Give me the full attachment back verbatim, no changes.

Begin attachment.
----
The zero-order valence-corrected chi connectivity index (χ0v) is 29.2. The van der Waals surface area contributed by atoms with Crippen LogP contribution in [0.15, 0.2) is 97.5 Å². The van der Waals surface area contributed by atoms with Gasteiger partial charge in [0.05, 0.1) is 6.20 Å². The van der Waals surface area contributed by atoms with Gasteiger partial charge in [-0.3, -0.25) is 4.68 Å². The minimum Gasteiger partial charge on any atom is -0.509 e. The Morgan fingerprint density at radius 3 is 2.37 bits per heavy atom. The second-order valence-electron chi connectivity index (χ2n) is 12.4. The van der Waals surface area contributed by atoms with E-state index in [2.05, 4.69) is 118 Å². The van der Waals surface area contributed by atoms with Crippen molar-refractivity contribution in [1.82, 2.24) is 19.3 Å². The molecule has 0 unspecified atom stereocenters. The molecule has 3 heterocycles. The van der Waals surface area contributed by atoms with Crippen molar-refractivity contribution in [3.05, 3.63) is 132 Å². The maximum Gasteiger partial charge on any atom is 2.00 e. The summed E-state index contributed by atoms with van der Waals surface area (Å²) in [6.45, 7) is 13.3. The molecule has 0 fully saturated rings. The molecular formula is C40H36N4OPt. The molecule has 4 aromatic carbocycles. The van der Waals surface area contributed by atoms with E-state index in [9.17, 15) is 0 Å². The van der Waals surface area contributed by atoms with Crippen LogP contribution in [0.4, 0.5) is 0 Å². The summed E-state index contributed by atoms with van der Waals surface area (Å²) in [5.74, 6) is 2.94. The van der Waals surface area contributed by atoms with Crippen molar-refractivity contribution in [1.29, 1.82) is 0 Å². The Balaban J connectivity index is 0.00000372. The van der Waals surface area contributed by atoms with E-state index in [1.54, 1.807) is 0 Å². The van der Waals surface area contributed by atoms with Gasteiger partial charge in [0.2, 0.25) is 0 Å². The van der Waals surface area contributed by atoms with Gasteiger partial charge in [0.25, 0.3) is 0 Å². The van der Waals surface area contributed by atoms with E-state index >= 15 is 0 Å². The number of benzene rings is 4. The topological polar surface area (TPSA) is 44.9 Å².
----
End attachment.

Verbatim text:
The zero-order valence-corrected chi connectivity index (χ0v) is 29.2. The van der Waals surface area contributed by atoms with Crippen LogP contribution in [0.15, 0.2) is 97.5 Å². The van der Waals surface area contributed by atoms with Gasteiger partial charge in [0.05, 0.1) is 6.20 Å². The van der Waals surface area contributed by atoms with Gasteiger partial charge in [-0.3, -0.25) is 4.68 Å². The minimum Gasteiger partial charge on any atom is -0.509 e. The Morgan fingerprint density at radius 3 is 2.37 bits per heavy atom. The second-order valence-electron chi connectivity index (χ2n) is 12.4. The van der Waals surface area contributed by atoms with E-state index in [2.05, 4.69) is 118 Å². The van der Waals surface area contributed by atoms with Crippen molar-refractivity contribution in [1.82, 2.24) is 19.3 Å². The molecule has 0 unspecified atom stereocenters. The molecule has 3 heterocycles. The van der Waals surface area contributed by atoms with Crippen molar-refractivity contribution in [3.05, 3.63) is 132 Å². The maximum Gasteiger partial charge on any atom is 2.00 e. The summed E-state index contributed by atoms with van der Waals surface area (Å²) in [6.45, 7) is 13.3. The molecule has 0 fully saturated rings. The molecular formula is C40H36N4OPt. The molecule has 4 aromatic carbocycles. The van der Waals surface area contributed by atoms with E-state index in [9.17, 15) is 0 Å². The van der Waals surface area contributed by atoms with Crippen LogP contribution in [0.4, 0.5) is 0 Å². The summed E-state index contributed by atoms with van der Waals surface area (Å²) in [5.74, 6) is 2.94. The van der Waals surface area contributed by atoms with Crippen molar-refractivity contribution in [1.29, 1.82) is 0 Å². The Balaban J connectivity index is 0.00000372. The van der Waals surface area contributed by atoms with E-state index in [1.54, 1.807) is 0 Å². The van der Waals surface area contributed by atoms with Gasteiger partial charge in [0.2, 0.25) is 0 Å². The van der Waals surface area contributed by atoms with Gasteiger partial charge in [0.25, 0.3) is 0 Å². The van der Waals surface area contributed by atoms with E-state index >= 15 is 0 Å². The number of benzene rings is 4. The topological polar surface area (TPSA) is 44.9 Å².